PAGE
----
Gans brews up a storm with Silent Hill
Today marks a thundering return to French screens for Christophe Gans, with the French minority co-production Silent Hill [+see also:
film profile] (see news ), released on 474 screens by Metropolitan Filmexport.
The director of Brotherhood of the Wolf has taken advantage of the occasion to have it out with French broadcasters, accusing them of only pre-buying formatted family films for the early evening time slot. According to Gans, this trend, which has been increasingly criticised by French directors and producers, will have serious consequences on the creativity of French filmmaking, forcing directors to abandon their more ambitious projects or, in some cases, even leave the country.
Silent Hill, a majority Canadian co-production, finished its first weekend as the most popular film on North American screens, with a box office gross of $20.2m – the best opening ever for a film by a French director.
This week’s 13 new releases include three European productions, the first of which is the thriller The Wolf by Spain’s Miguel Courtois, starring Eduardo Noriega and distributed by Artedis on 50 screens.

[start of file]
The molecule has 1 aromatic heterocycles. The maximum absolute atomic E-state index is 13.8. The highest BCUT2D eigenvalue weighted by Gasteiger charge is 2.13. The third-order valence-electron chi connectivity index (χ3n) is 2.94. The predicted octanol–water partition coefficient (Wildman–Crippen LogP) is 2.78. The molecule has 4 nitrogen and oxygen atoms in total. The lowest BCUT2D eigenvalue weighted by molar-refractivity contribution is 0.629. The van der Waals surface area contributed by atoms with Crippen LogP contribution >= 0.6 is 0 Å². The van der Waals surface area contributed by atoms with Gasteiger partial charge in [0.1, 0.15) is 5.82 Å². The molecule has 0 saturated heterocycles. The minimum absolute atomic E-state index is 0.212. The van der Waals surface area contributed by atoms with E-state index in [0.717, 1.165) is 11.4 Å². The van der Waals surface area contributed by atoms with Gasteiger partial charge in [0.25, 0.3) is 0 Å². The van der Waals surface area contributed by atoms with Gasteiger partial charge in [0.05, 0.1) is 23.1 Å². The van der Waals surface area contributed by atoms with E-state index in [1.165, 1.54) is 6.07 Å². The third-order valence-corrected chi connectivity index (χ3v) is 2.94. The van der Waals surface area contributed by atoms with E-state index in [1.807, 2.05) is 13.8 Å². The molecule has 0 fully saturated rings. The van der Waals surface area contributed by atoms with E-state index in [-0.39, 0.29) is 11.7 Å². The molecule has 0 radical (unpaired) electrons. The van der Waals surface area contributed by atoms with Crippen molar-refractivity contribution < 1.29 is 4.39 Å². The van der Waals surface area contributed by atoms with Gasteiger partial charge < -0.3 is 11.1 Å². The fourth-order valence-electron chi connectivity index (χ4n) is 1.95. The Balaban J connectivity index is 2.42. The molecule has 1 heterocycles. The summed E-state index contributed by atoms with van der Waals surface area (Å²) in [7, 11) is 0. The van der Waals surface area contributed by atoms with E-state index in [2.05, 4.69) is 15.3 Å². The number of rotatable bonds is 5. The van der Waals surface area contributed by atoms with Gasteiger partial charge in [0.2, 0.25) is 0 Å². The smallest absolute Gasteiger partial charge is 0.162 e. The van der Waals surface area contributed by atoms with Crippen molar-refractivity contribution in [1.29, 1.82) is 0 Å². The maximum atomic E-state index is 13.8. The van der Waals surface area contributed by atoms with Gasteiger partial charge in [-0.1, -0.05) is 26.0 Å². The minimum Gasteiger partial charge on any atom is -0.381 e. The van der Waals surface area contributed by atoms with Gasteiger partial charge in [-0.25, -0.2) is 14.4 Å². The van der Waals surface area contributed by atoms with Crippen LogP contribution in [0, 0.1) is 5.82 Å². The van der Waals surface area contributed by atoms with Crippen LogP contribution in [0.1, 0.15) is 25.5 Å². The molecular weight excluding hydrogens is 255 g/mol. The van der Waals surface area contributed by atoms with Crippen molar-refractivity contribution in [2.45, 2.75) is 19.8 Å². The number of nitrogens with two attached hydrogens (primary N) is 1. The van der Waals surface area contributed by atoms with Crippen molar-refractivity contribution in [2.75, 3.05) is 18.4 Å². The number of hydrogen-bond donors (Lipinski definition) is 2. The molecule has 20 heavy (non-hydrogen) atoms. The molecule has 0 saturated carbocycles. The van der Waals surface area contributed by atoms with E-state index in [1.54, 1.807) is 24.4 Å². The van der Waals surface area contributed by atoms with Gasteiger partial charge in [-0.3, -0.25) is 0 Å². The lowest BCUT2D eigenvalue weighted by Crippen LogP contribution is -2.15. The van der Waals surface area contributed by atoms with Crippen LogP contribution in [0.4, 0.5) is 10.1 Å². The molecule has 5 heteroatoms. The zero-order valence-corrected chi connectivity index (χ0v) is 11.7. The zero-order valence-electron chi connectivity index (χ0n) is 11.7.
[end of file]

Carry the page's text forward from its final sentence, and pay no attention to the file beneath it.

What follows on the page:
Horror film The Great Ecstasy of Robert Carmichael by British director Thomas Clay (see review and interview) is being released on 25 screens by Pretty Pictures, while Gémini Films is opening the Austrian/German/French co-production Klimt [+see also:
film profile], directed by Raoul Ruiz and starring John Malkovich, on 29 screens.
Five French films also open today, including the comedy Camping [+see also:
film profile] by Fabien Onteniente with Gérard Lanvin (Pathé Distribution, 576 screens). Pyramide will distribute A Perfect Friend [+see also:
film profile] by Francis Girod, starring Antoine de Caunes and Carole Bouquet, on 74 screens, while EuropaCorp is releasing The Chinese Botanist’s Daughters [+see also:
film profile] by Dai Sijie on 68 screens. Lastly, Pointligneplan is releasing Silenzio by Christian Merlhiot and Celui qui aime a raison (lit. "Those Who Love Are Right" by Arnold Pasquier on one screen each.
(Translated from French)
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